The new President of LCC, Dr. Kortu K. Brown, vows to strengthen democracy by working for the consolidation of peace and stability in the country.
Recommits to Strengthening Democracy in Liberia
Liberia's premier church umbrella organization, the Liberia Council of Churches (LCC), has elected a new corps of officers to steer the affairs of the organization for the next two years.
The selection was done during LCC's 31st General Assembly, held at the S. Trowen Nagbe United Methodist Church in Sinkor, Monrovia, recently, according to a press release.
Those elected are Rev. Dr. Kortu K. Brown, Bishop of the Apostolic Pentecostal Church, as President; Rev. Dr. Jensen Seyenkulo, Bishop of the Lutheran Church in Liberia, as 1st Vice President; and Rev. Dr. Olu Q. Menjay, President of the Liberia Baptist Missionary and Educational Convention, as 2nd Vice President.
Others are Rev. Christopher W. Toe, Presiding Elder of the AME Zion Church, as General Secretary; and Rev. Deborah Toe, head of the Christian Methodist Episcopal Church, as Treasurer.
LCC's new President, Bishop Kortu Brown, thanked God for the opportunity afforded him and his fellow officers to serve His people and the nation.
He also thanked the delegates for their preferment and promised to work for the unity of the church and for peace and stability in Liberia. "We are on a journey," he added, and called on members of the council to pull together to promote Christian unity, witness, and service in the country.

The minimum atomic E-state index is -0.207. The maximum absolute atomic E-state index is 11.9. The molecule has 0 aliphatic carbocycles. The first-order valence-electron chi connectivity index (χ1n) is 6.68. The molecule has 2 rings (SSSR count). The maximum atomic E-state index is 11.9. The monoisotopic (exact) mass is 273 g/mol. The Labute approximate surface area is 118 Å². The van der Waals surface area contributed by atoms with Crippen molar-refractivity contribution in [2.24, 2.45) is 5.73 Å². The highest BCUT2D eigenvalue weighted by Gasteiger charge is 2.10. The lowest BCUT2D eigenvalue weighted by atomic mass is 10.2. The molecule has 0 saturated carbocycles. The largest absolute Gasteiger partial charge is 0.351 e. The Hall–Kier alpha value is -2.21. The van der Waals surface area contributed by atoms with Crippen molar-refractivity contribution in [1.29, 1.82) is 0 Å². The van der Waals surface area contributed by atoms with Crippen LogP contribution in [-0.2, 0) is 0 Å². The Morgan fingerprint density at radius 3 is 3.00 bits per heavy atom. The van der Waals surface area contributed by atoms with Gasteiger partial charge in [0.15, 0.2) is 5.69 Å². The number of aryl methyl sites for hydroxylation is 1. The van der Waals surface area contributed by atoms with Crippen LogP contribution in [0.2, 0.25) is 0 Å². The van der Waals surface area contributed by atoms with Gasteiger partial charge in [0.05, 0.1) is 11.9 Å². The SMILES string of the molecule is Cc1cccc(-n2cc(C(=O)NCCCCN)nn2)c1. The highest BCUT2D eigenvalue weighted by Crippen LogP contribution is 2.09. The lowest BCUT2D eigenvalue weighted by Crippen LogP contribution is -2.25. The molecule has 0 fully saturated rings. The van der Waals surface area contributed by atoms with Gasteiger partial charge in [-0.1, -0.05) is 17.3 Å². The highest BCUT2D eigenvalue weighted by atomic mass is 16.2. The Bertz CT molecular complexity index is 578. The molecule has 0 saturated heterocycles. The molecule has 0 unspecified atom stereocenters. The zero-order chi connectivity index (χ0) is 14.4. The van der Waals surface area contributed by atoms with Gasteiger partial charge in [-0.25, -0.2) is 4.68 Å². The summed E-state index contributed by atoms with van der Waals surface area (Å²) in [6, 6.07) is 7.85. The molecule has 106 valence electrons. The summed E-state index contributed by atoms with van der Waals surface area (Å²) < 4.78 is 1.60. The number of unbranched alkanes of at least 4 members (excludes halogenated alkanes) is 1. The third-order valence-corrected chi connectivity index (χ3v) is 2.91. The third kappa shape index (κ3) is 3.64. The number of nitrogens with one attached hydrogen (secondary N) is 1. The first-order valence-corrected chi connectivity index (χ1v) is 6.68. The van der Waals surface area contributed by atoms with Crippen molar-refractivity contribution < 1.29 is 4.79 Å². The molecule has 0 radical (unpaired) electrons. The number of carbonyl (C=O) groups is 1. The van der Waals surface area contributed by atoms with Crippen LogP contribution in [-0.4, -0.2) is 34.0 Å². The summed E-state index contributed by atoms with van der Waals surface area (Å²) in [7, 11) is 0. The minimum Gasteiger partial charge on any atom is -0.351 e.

He also spoke about the need to help strengthen ecumenism in the country at the level of the young people and pledged to uphold religious harmony in the country through the Inter-Religious Council of Liberia.
Serving as the keynote speaker during the opening ceremonies of the general assembly, the Bishop Emeritus of the Lutheran Church in Liberia, Bishop Sumoward Harris, extolled the role of the church in the development of and the maintenance of peace and stability in the country.
Bishop Harris, also a former President of the Liberia Council of Churches, challenged the Christian community to continue to work for unity and strengthening of democracy in Liberia.
The Liberia Council of Churches has meanwhile resolved to continue to advocate for the strengthening of democratic governance in the country.
The council acknowledged the political parties' compliance with the Farmington River Declaration and prayed that all stakeholders will continue to work for the consolidation of peace and stability in the country.
In its resolution at the end of the general assembly, the council committed itself to reviving the full structure of the organization to enable it to function properly.